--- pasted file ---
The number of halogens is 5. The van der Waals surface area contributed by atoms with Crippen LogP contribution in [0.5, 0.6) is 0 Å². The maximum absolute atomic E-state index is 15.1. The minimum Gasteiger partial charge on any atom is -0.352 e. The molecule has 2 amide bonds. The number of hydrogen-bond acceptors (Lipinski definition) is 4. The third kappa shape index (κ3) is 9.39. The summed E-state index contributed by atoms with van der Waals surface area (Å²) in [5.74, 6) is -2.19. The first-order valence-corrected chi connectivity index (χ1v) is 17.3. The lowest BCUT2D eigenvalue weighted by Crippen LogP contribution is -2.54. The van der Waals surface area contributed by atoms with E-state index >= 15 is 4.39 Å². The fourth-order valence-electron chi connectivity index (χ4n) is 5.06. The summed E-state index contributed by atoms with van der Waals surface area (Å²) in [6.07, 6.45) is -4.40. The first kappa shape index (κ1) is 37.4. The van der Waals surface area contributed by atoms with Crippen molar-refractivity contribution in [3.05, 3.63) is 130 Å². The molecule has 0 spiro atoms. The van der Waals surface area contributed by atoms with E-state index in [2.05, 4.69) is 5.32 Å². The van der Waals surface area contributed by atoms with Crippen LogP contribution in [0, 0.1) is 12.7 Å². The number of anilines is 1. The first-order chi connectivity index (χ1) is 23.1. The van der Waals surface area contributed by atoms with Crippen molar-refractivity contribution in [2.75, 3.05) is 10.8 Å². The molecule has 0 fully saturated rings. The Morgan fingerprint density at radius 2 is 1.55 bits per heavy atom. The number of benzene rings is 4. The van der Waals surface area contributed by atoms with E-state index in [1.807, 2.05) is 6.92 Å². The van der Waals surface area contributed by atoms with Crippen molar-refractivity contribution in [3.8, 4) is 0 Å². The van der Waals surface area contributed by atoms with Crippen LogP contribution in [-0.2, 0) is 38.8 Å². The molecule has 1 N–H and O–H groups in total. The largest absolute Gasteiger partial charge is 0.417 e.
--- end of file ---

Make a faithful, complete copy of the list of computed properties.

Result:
The number of halogens is 5. The van der Waals surface area contributed by atoms with Crippen LogP contribution in [0.5, 0.6) is 0 Å². The maximum absolute atomic E-state index is 15.1. The minimum Gasteiger partial charge on any atom is -0.352 e. The molecule has 2 amide bonds. The number of hydrogen-bond acceptors (Lipinski definition) is 4. The third kappa shape index (κ3) is 9.39. The summed E-state index contributed by atoms with van der Waals surface area (Å²) in [5.74, 6) is -2.19. The first-order valence-corrected chi connectivity index (χ1v) is 17.3. The lowest BCUT2D eigenvalue weighted by Crippen LogP contribution is -2.54. The van der Waals surface area contributed by atoms with E-state index >= 15 is 4.39 Å². The fourth-order valence-electron chi connectivity index (χ4n) is 5.06. The summed E-state index contributed by atoms with van der Waals surface area (Å²) in [6.07, 6.45) is -4.40. The first kappa shape index (κ1) is 37.4. The van der Waals surface area contributed by atoms with Crippen molar-refractivity contribution in [3.05, 3.63) is 130 Å². The molecule has 0 spiro atoms. The van der Waals surface area contributed by atoms with E-state index in [2.05, 4.69) is 5.32 Å². The van der Waals surface area contributed by atoms with Crippen LogP contribution in [0, 0.1) is 12.7 Å². The number of anilines is 1. The first-order chi connectivity index (χ1) is 23.1. The van der Waals surface area contributed by atoms with Crippen molar-refractivity contribution in [2.75, 3.05) is 10.8 Å². The molecule has 0 fully saturated rings. The Morgan fingerprint density at radius 2 is 1.55 bits per heavy atom. The number of benzene rings is 4. The van der Waals surface area contributed by atoms with E-state index in [1.807, 2.05) is 6.92 Å². The van der Waals surface area contributed by atoms with Crippen molar-refractivity contribution in [3.8, 4) is 0 Å². The van der Waals surface area contributed by atoms with Crippen LogP contribution in [-0.2, 0) is 38.8 Å². The molecule has 1 N–H and O–H groups in total. The largest absolute Gasteiger partial charge is 0.417 e.